How can I convince my dad to let me buy a motorcycle? Please read everything.?
Having the temptation will be too much. One day you will watch a couple of YouTube videos, decide you could do that and have a little go on your stored bike. Your Dad probably knows this – and what is the point in having a bike if you are not going to ride it anyway? btw If you get bored of a 250 or 350 in a month or two you are just not doing it right.
duck you sucker!
You Can't. When I was 24 and bought my Triumph 650, Dad still cut out gross newspaper reports of motorcycle deaths to show me. He Never knew what he was Missing...
There are many RED FLAGS in your note 1. Your are you going to end up a flat pancake if you don't learn how to drive the motorcycle first. 2. You aren't mature of enough to have a bike if you don't understand the importance of completing the training course first 3. Sure, bikes make have a cheaper sticker price right now but the cheap turns out expensive when they can't be properly test driven 4. You are extremely shortsighted if you think your dad doesn't want you to buy the bike because the garage is full 5. Your eyes are so bad that you couldn't past the permit test? Why haven't you been telling your parents for years that you needed glasses????
Your dad is the smart one, and the experienced one. You think you might save a few dollars by buying in the off season. Your dad thinks he might save your life by insisting on the course first. In the mean time you might consider helping to clean out the garage.
You probably can't. The FACT is that 2/3 of all motorcycle fatalities are boys who are 16-19 years old. Your dad knows this. Your dad was once a teen himself and is well aware that despite their best intentions, teenage boys cannot be trusted to always act rationally and abide by both the law and prudent safety precautions. Have patience and TAKE THE COURSE.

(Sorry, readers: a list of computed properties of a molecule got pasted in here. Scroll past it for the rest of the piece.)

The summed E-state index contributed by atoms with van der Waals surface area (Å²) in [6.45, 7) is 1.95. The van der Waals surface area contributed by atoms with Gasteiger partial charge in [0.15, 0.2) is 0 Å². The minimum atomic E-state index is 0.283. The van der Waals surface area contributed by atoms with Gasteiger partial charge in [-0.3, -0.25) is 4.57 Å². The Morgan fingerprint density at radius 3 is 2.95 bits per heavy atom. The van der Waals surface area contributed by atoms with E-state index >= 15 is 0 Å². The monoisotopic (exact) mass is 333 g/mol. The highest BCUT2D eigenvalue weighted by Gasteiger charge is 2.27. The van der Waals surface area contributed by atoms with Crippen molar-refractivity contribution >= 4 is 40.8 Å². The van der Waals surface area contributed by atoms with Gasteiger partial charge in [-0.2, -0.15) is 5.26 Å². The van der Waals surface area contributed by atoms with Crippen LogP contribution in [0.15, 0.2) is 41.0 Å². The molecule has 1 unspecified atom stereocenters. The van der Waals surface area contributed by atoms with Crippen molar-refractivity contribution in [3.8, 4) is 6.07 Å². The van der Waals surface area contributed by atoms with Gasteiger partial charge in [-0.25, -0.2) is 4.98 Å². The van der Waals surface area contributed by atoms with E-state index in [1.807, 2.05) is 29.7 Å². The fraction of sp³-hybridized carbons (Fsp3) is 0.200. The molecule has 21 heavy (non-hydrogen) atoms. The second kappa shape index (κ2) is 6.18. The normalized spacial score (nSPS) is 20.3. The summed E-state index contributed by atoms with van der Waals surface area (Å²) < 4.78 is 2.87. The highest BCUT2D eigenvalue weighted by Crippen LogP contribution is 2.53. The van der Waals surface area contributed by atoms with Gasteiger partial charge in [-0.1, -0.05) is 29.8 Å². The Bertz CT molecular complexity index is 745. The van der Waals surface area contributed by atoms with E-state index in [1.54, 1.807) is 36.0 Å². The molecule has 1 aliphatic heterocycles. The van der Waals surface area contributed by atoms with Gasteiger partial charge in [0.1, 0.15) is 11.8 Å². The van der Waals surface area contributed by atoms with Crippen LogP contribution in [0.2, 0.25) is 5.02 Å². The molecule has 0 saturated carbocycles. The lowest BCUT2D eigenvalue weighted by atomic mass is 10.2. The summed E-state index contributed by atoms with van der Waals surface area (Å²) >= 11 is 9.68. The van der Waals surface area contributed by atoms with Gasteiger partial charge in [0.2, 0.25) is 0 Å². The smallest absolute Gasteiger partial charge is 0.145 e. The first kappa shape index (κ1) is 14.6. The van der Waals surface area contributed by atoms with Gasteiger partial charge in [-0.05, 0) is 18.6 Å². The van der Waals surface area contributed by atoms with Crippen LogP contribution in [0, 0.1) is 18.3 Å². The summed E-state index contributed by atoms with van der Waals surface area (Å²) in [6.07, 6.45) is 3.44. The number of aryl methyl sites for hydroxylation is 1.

First go to Menards and get a 8x8 shed kit- or at least the plans to build a shed, then build it for your own storage space, work space- then no hassle about 'no space for another bike' . Then get MSF course taken care of- borrow brothers bike or fathers awhile- that may give them incentive to help you find reasonable bike. I use a CM400 Honda as trainer for students, good little get to store bike also. Otherwise it is Goldwing. or Suzi 650. cruiser. Honda Rebel is good to 60 mph- at least brothers was- maybe a GS500 suzi? The old twin Yamaha has decent rep yet- some people say it is bit more reliable than similar looking Triumph, not a peaky engine. BUT that is for AFTER you have license--and shed to keep it in. .
Take the Safety Course first for three reasons- The course will give you two heads up, your dad will be happier and insurance (mandatory on a financed bike) will be cheaper. Don't know about PA DMV rules but in most areas all you have to do at the DMV is a written driver's test and an eye test, so bingo you should be permited/licensed in one easy hour.
Absolutely wait to buy a bike, listen to your dad - and take the course. Riding a motorcycle can be extremely dangerous - and the more knowledge you have about how to maneuver your bike, and predict what other traffic will do, the more likely you will live to have the same discussion with your own son (or daughter) someday. They will teach you to pretend to be invisible to other traffic so you aren't surprised when someone cuts you off, eases into your lane, or tries to run you over at a light. After 30 years of on-road riding, I actually pretend like people are actively trying to hit me - that way I'm not surprised when someone comes across three lanes of traffic and stands up on their brakes in front of me, or comes across the center line on a two-lane highway curve.
Wants, wishes, and fantasies pass so fast for a 16 year old that it's entirely impractical to plan a year ahead.
Your father is an expert rider, if you keep the father's opinion, you will not make the wrong choice.
You don't understand the expression "too much stuff- nowhere to put it". You came late and the pretty girls are all dancing with the early boys. Too bad for you. Do what your dad told you to do. Hurry up. That will prove your stand.
Listen to your father. You are a minor and he makes the rules, not you.